At the close of 2012's Skyfall, the big fiftieth anniversary installment of the James Bond film series, we'd come to the natural conclusion of a de facto "Becoming Bond" trilogy for current 007 Daniel Craig. Beginning with the 2006 reboot Casino Royale, and continuing through 2008's Quantum of Solace, we'd seen Bond's first mission, his first true love, his first betrayal, and learned of the childhood trauma that shaped him into the international man of mystery that we all know and love.
With a newly-introduced, newly-youthified Q (Ben Whishaw), a brand-new Miss Moneypenny (Naomie Harris), and Ralph Fiennes as a freshly-installed M to give Bond his marching orders, it sure looked like the pump was primed for the kind of traditional heightened reality 007 escapades that audiences had been thrilling to right up to the beginning of Craig's tenure. But not quite. With Spectre, number 24 in the infinitely enduring franchise (and at 150 minutes this one really is an exercise in infinite endurance), there's yet more origin to unfurl.
Continuing the Craig-era trend of each sequel picking up on continuity and plot points from the previous one, Spectre (again directed by Sam Mendes, marking the first time a director has done back-to-back Bonds since John Glen's record five consecutive entries during the '80s) finds Our Man in Mexico, tracking down and eliminating some terrorists before their plan to inflict mass casualties can be carried out. Following this crackerjack pre-credit sequence, we learn that Bond was actually carrying out the final wishes of the previous M (Judi Dench, who exited last time).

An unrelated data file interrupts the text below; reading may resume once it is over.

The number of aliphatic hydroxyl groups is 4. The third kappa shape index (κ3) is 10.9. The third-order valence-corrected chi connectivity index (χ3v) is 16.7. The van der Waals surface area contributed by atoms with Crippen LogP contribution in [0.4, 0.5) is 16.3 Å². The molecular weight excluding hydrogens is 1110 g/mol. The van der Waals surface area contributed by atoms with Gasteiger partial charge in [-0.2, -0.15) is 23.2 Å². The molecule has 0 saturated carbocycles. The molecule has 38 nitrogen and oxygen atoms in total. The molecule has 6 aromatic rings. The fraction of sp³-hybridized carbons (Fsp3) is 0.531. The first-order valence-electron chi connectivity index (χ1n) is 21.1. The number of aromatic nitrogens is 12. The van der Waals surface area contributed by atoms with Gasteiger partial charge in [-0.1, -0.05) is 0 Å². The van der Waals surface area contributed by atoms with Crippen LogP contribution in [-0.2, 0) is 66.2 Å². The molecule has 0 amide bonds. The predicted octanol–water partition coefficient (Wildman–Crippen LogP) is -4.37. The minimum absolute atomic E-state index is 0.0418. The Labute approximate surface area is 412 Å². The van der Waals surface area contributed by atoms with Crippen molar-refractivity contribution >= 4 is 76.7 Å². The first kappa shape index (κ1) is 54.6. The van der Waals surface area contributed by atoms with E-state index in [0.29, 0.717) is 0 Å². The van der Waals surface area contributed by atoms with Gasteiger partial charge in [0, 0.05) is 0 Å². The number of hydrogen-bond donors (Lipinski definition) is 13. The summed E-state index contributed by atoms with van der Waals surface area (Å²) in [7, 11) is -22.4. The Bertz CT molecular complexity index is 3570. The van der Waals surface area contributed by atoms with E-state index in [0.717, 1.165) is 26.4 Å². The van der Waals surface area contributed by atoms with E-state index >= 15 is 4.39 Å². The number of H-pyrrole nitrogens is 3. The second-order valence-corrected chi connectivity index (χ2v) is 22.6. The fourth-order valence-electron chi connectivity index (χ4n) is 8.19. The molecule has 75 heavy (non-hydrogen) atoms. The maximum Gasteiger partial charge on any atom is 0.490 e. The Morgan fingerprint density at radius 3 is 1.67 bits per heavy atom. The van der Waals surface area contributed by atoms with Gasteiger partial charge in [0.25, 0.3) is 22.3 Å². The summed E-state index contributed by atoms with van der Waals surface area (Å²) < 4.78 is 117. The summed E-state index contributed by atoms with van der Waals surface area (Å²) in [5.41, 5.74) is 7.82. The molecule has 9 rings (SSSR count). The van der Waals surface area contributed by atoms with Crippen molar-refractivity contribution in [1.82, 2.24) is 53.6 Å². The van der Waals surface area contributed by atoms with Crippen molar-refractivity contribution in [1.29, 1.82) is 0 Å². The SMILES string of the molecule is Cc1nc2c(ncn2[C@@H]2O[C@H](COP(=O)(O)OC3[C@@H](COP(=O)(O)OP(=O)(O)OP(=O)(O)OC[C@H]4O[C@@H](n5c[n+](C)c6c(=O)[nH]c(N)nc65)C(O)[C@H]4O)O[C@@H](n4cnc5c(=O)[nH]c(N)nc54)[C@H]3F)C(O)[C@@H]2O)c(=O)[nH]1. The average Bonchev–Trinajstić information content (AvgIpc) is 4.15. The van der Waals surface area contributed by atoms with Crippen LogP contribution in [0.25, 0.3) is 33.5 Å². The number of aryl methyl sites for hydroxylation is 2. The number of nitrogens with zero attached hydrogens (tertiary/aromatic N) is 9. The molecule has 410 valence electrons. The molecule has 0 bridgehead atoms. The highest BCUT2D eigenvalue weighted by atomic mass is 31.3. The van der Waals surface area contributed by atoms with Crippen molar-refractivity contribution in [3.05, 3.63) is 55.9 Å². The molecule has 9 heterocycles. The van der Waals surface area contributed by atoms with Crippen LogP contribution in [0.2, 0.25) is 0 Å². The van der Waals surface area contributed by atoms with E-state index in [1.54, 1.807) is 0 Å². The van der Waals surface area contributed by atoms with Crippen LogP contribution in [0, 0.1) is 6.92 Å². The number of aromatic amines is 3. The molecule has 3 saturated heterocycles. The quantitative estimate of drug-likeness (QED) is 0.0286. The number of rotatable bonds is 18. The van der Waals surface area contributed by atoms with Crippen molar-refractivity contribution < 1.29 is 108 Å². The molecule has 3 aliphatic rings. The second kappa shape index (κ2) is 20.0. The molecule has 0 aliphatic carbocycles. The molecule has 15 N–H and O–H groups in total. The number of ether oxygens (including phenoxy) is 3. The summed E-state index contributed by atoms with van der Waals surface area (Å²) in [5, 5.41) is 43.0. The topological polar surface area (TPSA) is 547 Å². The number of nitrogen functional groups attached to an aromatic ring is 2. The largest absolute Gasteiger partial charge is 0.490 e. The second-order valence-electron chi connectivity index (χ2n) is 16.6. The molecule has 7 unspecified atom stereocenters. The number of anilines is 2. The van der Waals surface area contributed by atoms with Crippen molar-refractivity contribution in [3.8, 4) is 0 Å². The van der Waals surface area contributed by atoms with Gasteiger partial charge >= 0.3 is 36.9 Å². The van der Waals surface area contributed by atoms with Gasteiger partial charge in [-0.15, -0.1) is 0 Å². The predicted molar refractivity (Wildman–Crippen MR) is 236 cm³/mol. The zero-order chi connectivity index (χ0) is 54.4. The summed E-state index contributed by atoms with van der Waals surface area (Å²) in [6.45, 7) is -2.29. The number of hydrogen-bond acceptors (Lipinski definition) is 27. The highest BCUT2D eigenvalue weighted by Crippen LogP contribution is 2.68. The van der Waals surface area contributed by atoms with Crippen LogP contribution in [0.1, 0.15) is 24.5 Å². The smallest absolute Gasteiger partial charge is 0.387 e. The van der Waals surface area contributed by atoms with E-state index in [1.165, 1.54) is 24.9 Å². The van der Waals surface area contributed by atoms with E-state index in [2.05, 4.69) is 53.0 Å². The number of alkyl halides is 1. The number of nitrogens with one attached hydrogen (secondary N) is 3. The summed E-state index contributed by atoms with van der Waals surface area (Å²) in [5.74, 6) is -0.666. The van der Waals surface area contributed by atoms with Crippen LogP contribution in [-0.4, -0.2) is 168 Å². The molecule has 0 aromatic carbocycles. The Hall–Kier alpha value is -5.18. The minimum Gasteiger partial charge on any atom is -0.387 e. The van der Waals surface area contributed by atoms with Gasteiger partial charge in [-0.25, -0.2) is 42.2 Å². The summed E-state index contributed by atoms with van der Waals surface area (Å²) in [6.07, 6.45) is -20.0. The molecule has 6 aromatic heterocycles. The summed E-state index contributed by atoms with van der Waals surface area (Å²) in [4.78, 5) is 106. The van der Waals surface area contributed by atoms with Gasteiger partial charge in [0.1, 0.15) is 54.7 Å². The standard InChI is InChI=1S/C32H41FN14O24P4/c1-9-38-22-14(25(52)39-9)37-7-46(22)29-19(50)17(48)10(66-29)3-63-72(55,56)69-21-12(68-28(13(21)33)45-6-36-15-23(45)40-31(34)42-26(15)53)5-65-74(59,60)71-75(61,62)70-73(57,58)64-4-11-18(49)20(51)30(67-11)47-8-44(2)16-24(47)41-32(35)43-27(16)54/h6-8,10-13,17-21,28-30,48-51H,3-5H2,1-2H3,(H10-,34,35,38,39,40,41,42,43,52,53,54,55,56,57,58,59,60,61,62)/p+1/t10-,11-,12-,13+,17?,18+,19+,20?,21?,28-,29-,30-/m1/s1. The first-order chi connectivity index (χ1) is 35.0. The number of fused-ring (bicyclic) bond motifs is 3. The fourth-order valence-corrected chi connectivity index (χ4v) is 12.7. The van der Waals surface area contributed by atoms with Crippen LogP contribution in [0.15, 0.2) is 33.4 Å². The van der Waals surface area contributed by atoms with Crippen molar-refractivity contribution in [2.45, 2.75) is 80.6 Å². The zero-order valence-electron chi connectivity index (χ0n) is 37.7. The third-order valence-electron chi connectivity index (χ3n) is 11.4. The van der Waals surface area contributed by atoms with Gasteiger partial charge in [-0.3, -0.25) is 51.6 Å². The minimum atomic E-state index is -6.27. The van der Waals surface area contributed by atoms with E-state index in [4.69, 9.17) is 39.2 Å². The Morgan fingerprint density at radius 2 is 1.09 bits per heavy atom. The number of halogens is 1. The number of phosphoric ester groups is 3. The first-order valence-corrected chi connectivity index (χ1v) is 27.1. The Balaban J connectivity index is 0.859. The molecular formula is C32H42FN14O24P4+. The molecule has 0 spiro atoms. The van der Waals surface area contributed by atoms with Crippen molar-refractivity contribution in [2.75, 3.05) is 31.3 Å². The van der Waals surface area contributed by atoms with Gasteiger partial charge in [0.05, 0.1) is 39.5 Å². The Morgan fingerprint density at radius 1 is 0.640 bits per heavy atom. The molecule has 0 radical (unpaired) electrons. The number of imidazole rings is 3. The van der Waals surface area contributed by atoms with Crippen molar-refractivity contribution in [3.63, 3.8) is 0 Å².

Of course, the timing for this little international incident couldn't be more inopportune. In a plot development that feels like it's been mimeographed from Mission: Impossible - Rogue Nation just a few short months ago, MI6's "Double-O" program -- which gives Bond his famed "license to kill -- is on the chopping block in favor of a new international surveillance apparatus. Like Rogue Nation, it falls to our hero and his small band of loyalists, cut off from traditional support structures, to defeat the baddies and prove why there's no substitute for the good old-fashioned "kiss kiss, bang bang" brand of spycraft.
To that end, Bond follows the terrorism breadcrumbs and ends up in Rome, learning that a whole host of seemingly disparate terrorist acts are all the work of one organization, the ominously named Spectre. Now, longtime fans of these flicks and their particular iconography will immediately recognize that name as belonging to a group that bedeviled 007 for the most of the earlier films (identified by the very first Bond villain, 1962's Dr. No, as the SPecial Executive for Counter-Terrorism, Revenge, and Extortion).